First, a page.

Using NASA’s planet-hunting satellite TESS (Transiting Exoplanet Survey Satellite) a group of astronomers spotted a baby gas giant as it’s being formed. Observation of star and planetary formation can help scientists understand a little more about how our own solar system formed.
A baby gas giant that scientists call DS Tuc Ab is forming in orbit around the star called DS Tuc located 151 light-years from Earth in the constellation of Tucana (the toucan) after which it was named. Given it’s a gas giant, DS Tuc Ab is six times the size of Earth which sorts it into the planetary size ranging between Saturn and Neptune. Its size also tells researchers that it’s fairly similar to the planets found in our own star system.
The discovery of a baby gas giant as it’s forming gives scientists a lot of insight into planetary formation, explaining how planets grow. The newly-discovered exoplanet looks like a “pre-teen” in planetary terms. The study published in the journal Astrophysical Journal Letters talks about the young exoplanets as “snapshots of the planetary evolution process.” These baby exoplanets show how planets transit, and how they change throughout their evolutionary process.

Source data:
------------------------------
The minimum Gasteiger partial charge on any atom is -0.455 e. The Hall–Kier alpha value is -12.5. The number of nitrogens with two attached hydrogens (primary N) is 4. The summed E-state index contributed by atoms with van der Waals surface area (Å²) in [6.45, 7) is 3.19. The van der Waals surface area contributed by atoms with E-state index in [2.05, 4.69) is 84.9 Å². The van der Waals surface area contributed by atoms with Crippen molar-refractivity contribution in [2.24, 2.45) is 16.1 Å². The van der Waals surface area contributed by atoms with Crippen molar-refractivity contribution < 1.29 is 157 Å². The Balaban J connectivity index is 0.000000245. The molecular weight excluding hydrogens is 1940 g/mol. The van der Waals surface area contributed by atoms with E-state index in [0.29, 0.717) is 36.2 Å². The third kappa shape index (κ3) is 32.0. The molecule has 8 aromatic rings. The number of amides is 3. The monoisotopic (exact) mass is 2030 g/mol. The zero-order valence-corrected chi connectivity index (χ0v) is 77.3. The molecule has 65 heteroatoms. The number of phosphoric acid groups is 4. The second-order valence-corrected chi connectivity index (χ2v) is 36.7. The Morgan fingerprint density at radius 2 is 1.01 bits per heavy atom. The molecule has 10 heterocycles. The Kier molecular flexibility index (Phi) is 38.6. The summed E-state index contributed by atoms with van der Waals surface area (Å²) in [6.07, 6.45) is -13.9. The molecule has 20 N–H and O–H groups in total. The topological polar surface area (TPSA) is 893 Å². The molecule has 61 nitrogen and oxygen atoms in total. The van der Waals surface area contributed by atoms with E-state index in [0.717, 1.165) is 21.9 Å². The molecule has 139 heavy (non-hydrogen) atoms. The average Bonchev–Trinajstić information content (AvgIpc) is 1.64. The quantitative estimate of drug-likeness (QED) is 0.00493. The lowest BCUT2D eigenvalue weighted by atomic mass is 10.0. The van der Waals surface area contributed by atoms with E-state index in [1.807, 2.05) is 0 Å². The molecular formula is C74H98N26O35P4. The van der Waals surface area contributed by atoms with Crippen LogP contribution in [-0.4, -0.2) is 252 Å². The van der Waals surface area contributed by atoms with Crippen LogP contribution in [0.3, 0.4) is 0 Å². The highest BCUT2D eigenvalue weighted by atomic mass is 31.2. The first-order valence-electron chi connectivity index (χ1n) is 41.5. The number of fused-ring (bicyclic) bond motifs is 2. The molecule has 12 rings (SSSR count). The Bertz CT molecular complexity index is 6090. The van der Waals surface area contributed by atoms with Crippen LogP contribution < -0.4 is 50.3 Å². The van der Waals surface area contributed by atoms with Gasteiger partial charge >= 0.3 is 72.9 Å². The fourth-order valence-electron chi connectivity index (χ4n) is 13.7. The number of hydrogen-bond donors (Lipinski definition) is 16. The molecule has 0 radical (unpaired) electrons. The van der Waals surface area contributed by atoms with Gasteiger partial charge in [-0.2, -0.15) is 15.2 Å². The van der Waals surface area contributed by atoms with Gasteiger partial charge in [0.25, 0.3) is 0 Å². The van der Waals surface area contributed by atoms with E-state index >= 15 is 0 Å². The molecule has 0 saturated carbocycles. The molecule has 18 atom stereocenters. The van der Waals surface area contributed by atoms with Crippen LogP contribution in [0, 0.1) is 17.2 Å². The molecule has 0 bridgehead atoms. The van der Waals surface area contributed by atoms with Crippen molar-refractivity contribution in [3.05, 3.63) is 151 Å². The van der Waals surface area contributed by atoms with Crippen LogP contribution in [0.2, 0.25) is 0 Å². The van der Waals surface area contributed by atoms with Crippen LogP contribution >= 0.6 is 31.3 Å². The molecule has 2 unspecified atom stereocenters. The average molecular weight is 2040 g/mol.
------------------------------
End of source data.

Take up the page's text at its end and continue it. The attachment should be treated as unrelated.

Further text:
Many scientists theorize that the vast majority of planets have a chaotic formation system, and that they start developing as larger than they are after their “full growth.” Throughout their growing process they change and shrink in size over time. In the growing process, planets also lose their atmospheres which vastly contribute to the change in their size, especially the gas giants.
“One of the overall goals of astronomy is understanding the big picture of how we got here, how solar systems and galaxies take shape and why,” Dr. Elisabeth Newton, an astronomer at Dartmouth College, said in a statement. “By finding solar systems that are different from our own — especially young ones — we can hope to learn why Earth and our own Solar System evolved in the ways that they did.”
The newly-discovered baby gas giant is at the point of growth where it’ll no longer grow larger, but lose its atmosphere instead, the scientists explain. Scientists see these changes occurring relatively rapidly, which is why the discovery of DS Tuc Ab gives so much insight into planetary evolution. The reason this exoplanet is losing its atmosphere is because it’s located too close to its star which causes a loss of atmosphere due to the radiation. Earlier this year, a study has shown that planets, gas giants in particular, form at a farther distant location in the solar system and approach their host stars in the process of development.
“We were really excited when we confirmed this discovery because the planet orbits such a bright, well-known young star,” Dr. Newton said. “We hope that by seeing this planet’s atmosphere, we can provide a snapshot of what planets look like at a young age.”